City Livin

August 28, 2017

 

Yesterday I was at a playground with a 3 year old (I literally spend so little time with adults) in Central Park. Now, City kids are particularly terrible at using their imaginations and making new friends (I get it. There are a lot of strangers here), so I always try to scout out kids who look their age, introduce them, meet their parents, and there we have it: A spontaneous playdate (why is this so difficult? In my neighborhood, we just walked over to a person’s house in the middle of mealtime and promptly destroyed their home with a dress-up clothes typhoon. Who needs formalities?)! This usually leads to me having interesting conversations with the parents and eventually telling them the kid isn’t mine. That I’m an actress and I can barely afford this Vegan cookie I’m eating for lunch. Anyway…

 

 

This time, the grown up I struck conversation with was a grandmother visiting from California. I have no idea where this woman left her manners, but she immediately started shit talking New York City. The complaints were as follows:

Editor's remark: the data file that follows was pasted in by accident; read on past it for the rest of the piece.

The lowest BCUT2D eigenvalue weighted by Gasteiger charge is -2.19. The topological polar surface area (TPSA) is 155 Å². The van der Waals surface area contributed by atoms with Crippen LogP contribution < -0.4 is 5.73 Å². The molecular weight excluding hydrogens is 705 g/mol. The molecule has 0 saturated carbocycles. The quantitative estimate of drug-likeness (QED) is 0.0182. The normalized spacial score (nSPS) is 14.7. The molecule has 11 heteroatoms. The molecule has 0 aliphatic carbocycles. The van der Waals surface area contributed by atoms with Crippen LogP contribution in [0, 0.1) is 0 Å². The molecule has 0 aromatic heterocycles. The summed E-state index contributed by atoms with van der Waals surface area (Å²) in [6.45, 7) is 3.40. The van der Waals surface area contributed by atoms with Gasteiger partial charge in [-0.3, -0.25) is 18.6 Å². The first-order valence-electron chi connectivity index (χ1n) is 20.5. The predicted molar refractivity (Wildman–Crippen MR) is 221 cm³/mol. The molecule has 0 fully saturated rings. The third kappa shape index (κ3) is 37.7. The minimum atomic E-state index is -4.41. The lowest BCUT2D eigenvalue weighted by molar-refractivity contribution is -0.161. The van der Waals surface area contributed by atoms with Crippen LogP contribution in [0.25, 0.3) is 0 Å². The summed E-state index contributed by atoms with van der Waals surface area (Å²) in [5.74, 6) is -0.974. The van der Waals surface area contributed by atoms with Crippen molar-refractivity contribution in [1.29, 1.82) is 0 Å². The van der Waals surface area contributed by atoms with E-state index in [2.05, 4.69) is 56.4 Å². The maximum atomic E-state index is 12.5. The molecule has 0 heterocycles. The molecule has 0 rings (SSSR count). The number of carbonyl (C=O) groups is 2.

I have a 3 story home in California alone and my daughter chooses to live in 500 square feet on the 5th floor of a building with no elevator! I have to plan my packing around making it up those stairs everyday. Not to mention I’m with my grandson. And they just had another baby! I can’t believe they pay what they do to live in this City. And carrying groceries? Forget about it. When I go to the grocery store, I get my groceries and take them home in my car! We have to walk everywhere in this City. The subways are just so crowded and uncomfortable I feel terrible taking my grandson on them. Everything here is just so hard. *Breath* Do you like living here?